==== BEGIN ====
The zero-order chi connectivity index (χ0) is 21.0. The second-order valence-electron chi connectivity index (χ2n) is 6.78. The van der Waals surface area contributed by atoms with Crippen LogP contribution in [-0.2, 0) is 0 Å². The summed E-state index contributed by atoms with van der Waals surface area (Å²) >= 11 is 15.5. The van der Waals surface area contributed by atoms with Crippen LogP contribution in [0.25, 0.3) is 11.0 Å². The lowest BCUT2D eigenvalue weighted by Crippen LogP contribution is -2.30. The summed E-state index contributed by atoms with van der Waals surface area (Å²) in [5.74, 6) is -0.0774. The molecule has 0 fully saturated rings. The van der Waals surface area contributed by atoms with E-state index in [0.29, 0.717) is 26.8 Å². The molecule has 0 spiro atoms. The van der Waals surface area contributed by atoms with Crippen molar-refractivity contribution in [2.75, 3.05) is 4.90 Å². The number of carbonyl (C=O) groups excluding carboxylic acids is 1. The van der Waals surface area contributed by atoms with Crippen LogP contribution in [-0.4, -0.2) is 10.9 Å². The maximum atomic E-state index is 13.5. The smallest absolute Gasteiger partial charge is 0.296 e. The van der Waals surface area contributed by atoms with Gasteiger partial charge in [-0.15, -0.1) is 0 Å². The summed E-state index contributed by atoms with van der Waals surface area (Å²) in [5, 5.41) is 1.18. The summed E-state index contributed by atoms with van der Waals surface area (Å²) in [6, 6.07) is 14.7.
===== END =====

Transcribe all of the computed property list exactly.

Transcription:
The zero-order chi connectivity index (χ0) is 21.0. The second-order valence-electron chi connectivity index (χ2n) is 6.78. The van der Waals surface area contributed by atoms with Crippen LogP contribution in [-0.2, 0) is 0 Å². The summed E-state index contributed by atoms with van der Waals surface area (Å²) >= 11 is 15.5. The van der Waals surface area contributed by atoms with Crippen LogP contribution in [0.25, 0.3) is 11.0 Å². The lowest BCUT2D eigenvalue weighted by Crippen LogP contribution is -2.30. The summed E-state index contributed by atoms with van der Waals surface area (Å²) in [5.74, 6) is -0.0774. The molecule has 0 fully saturated rings. The van der Waals surface area contributed by atoms with E-state index in [0.29, 0.717) is 26.8 Å². The molecule has 0 spiro atoms. The van der Waals surface area contributed by atoms with Crippen molar-refractivity contribution in [2.75, 3.05) is 4.90 Å². The number of carbonyl (C=O) groups excluding carboxylic acids is 1. The van der Waals surface area contributed by atoms with Crippen LogP contribution in [-0.4, -0.2) is 10.9 Å². The maximum atomic E-state index is 13.5. The smallest absolute Gasteiger partial charge is 0.296 e. The van der Waals surface area contributed by atoms with Gasteiger partial charge in [-0.15, -0.1) is 0 Å². The summed E-state index contributed by atoms with van der Waals surface area (Å²) in [5, 5.41) is 1.18. The summed E-state index contributed by atoms with van der Waals surface area (Å²) in [6, 6.07) is 14.7.